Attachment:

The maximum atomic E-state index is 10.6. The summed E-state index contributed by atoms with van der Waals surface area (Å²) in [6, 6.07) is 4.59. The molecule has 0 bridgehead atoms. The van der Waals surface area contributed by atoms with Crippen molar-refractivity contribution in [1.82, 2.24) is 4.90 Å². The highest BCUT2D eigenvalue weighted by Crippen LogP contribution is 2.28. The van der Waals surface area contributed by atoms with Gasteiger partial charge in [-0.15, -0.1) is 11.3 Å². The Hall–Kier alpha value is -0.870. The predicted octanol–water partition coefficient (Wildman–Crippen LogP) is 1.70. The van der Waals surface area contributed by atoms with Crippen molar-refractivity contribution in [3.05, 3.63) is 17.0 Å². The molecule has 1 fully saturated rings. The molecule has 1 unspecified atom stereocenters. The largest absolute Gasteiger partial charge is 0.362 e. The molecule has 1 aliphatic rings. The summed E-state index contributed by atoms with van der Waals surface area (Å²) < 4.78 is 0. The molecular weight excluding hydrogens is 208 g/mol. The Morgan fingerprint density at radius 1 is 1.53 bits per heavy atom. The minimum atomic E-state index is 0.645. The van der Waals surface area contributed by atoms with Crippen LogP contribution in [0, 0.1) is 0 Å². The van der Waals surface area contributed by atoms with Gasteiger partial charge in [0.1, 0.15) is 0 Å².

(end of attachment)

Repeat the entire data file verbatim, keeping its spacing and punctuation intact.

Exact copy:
The maximum atomic E-state index is 10.6. The summed E-state index contributed by atoms with van der Waals surface area (Å²) in [6, 6.07) is 4.59. The molecule has 0 bridgehead atoms. The van der Waals surface area contributed by atoms with Crippen molar-refractivity contribution in [1.82, 2.24) is 4.90 Å². The highest BCUT2D eigenvalue weighted by Crippen LogP contribution is 2.28. The van der Waals surface area contributed by atoms with Gasteiger partial charge in [-0.15, -0.1) is 11.3 Å². The Hall–Kier alpha value is -0.870. The predicted octanol–water partition coefficient (Wildman–Crippen LogP) is 1.70. The van der Waals surface area contributed by atoms with Crippen molar-refractivity contribution in [3.05, 3.63) is 17.0 Å². The molecule has 1 fully saturated rings. The molecule has 1 unspecified atom stereocenters. The largest absolute Gasteiger partial charge is 0.362 e. The molecule has 1 aliphatic rings. The summed E-state index contributed by atoms with van der Waals surface area (Å²) < 4.78 is 0. The molecular weight excluding hydrogens is 208 g/mol. The Morgan fingerprint density at radius 1 is 1.53 bits per heavy atom. The minimum atomic E-state index is 0.645. The van der Waals surface area contributed by atoms with Crippen LogP contribution in [0, 0.1) is 0 Å². The van der Waals surface area contributed by atoms with Gasteiger partial charge in [0.1, 0.15) is 0 Å².